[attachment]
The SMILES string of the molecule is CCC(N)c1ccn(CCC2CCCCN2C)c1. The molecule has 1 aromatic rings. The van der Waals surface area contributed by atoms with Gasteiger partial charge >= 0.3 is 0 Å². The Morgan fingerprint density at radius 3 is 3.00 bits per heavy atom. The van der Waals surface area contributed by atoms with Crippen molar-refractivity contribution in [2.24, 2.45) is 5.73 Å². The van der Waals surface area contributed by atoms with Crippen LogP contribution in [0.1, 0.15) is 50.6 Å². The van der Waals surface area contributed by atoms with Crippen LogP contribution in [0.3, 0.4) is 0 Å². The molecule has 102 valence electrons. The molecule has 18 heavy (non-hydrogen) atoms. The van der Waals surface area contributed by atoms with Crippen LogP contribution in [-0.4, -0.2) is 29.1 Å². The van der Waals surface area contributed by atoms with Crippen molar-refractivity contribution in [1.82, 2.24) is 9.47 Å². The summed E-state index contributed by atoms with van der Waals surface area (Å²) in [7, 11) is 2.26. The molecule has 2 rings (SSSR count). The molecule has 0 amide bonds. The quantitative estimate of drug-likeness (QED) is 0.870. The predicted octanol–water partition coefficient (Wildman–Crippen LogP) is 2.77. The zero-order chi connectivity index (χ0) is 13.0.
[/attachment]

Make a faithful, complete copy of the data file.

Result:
The SMILES string of the molecule is CCC(N)c1ccn(CCC2CCCCN2C)c1. The molecule has 1 aromatic rings. The van der Waals surface area contributed by atoms with Gasteiger partial charge >= 0.3 is 0 Å². The Morgan fingerprint density at radius 3 is 3.00 bits per heavy atom. The van der Waals surface area contributed by atoms with Crippen molar-refractivity contribution in [2.24, 2.45) is 5.73 Å². The van der Waals surface area contributed by atoms with Crippen LogP contribution in [0.1, 0.15) is 50.6 Å². The van der Waals surface area contributed by atoms with Crippen LogP contribution in [0.3, 0.4) is 0 Å². The molecule has 102 valence electrons. The molecule has 18 heavy (non-hydrogen) atoms. The van der Waals surface area contributed by atoms with Crippen LogP contribution in [-0.4, -0.2) is 29.1 Å². The van der Waals surface area contributed by atoms with Crippen molar-refractivity contribution in [1.82, 2.24) is 9.47 Å². The summed E-state index contributed by atoms with van der Waals surface area (Å²) in [7, 11) is 2.26. The molecule has 2 rings (SSSR count). The molecule has 0 amide bonds. The quantitative estimate of drug-likeness (QED) is 0.870. The predicted octanol–water partition coefficient (Wildman–Crippen LogP) is 2.77. The zero-order chi connectivity index (χ0) is 13.0.